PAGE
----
By holding ourselves hostage to unrealistic expectations we run the risk of (unintentionally) adopting a judgmental and/or condescending attitude toward others. If we do not measure up, they never will either. This was exactly what Jesus experienced during His ministry: His family and friends from Nazareth thought He had lost His mind, while others claimed He was possessed. They expected Jesus to be ordinary because they were ordinary. Some of the Jewish religious authorities expected a military leader like David. Even one of His own (future) apostles expressed a form of expectation when he said, “Can anything good come out of Nazareth?” (Nathaniel, in John 1:46) No one expected Jesus in the way He came; their expectations led them into narrow-mindedness and spiritual blindness. Thus, they rejected the One for whom they had waited because He did not ‘fit the bill.’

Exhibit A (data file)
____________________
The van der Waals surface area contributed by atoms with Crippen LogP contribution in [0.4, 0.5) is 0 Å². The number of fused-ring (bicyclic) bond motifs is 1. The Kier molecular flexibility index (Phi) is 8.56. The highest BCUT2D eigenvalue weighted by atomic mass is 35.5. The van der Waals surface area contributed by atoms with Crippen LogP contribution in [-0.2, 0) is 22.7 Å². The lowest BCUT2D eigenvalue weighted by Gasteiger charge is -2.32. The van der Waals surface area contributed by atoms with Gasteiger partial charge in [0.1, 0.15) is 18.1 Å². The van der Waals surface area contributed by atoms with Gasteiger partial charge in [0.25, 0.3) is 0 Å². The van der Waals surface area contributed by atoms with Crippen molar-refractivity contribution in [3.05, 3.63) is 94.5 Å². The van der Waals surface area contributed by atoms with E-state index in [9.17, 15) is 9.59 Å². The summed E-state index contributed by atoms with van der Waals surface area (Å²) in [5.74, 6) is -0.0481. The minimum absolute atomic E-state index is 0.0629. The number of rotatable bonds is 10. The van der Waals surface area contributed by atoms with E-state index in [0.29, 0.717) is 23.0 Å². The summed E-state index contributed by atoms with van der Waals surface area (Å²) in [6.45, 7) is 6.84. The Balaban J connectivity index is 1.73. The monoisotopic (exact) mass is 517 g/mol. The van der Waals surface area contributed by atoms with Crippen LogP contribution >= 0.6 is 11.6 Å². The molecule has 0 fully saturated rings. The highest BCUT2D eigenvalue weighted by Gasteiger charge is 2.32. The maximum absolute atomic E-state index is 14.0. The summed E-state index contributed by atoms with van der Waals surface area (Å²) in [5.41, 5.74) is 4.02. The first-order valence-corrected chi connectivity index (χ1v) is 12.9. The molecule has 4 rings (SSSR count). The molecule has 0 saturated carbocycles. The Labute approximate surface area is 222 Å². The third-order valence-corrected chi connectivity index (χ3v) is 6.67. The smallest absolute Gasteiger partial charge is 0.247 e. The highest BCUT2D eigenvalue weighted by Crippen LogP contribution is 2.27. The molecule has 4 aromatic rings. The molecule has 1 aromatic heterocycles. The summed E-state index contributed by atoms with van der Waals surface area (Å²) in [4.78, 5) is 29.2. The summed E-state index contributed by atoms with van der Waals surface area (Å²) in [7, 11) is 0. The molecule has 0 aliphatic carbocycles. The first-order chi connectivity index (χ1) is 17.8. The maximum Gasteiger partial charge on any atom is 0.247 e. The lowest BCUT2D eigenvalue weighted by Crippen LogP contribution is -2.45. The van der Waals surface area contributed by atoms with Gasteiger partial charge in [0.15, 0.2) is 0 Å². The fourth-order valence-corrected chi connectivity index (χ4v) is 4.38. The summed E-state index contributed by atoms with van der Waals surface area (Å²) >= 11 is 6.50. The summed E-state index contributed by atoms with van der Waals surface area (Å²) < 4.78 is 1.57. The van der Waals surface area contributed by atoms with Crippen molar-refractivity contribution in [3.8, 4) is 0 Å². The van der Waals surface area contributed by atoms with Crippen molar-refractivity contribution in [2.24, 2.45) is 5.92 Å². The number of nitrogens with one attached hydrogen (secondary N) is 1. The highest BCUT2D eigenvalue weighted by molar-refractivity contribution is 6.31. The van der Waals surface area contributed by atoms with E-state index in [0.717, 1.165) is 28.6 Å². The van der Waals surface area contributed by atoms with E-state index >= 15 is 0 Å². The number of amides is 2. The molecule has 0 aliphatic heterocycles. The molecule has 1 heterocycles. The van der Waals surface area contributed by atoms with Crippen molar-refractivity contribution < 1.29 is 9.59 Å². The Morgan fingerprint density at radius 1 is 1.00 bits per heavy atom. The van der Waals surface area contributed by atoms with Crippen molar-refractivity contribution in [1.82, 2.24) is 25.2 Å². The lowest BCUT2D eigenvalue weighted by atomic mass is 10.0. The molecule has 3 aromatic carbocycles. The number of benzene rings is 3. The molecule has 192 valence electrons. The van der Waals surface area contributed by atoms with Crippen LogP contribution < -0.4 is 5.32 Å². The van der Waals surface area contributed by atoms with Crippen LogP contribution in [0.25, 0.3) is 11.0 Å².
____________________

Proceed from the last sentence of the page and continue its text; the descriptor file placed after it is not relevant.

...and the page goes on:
In order to prevent ourselves from falling into the same mistaken thinking, it is important to continually work on our relationship with God. He reveals Himself to us as He sees fit; He never changes, but our understanding of Him and what He desires for us will continue to grow. If we expect Him to only act in a certain way based on past experience, misinformation, or on what the enemy tries to imply is ‘true’ about Him using the pull of our secular culture to lure us away, then we will not find Him. Therefore, it is important to learn to recognize the presence of God as He has revealed Himself throughout history and how He comes to us in this present moment. It is through study of the Bible and of our faith that we can learn more about Him, and it is in our prayer that we best come to know Him. Note the distinction between knowing about God and knowing God. Both are essentially important, but it is in prayer that we cultivate our relationship with Him; we learn to recognize Him, to discern His will more clearly, experience His mercy and love more intimately, and in turn, fall more deeply in love with Him. If we actively seek the Lord, we will find Him, although not always in the ways we expect. He has promised this, saying, “When you call me, when you go to pray to me, I will listen to you. When you look for me, you will find me. Yes, when you seek me with all your heart, you will find me with you, says the Lord, and I will change your lot.” (Jeremiah 29:12-14) To desire the perfect world of the next life is our goal, but it means that in the ‘here and now’ we heed the call to grow in holiness, that is, to grow in love and mercy. If we align ourselves to Jesus and the Truth He reveals, all things are possible.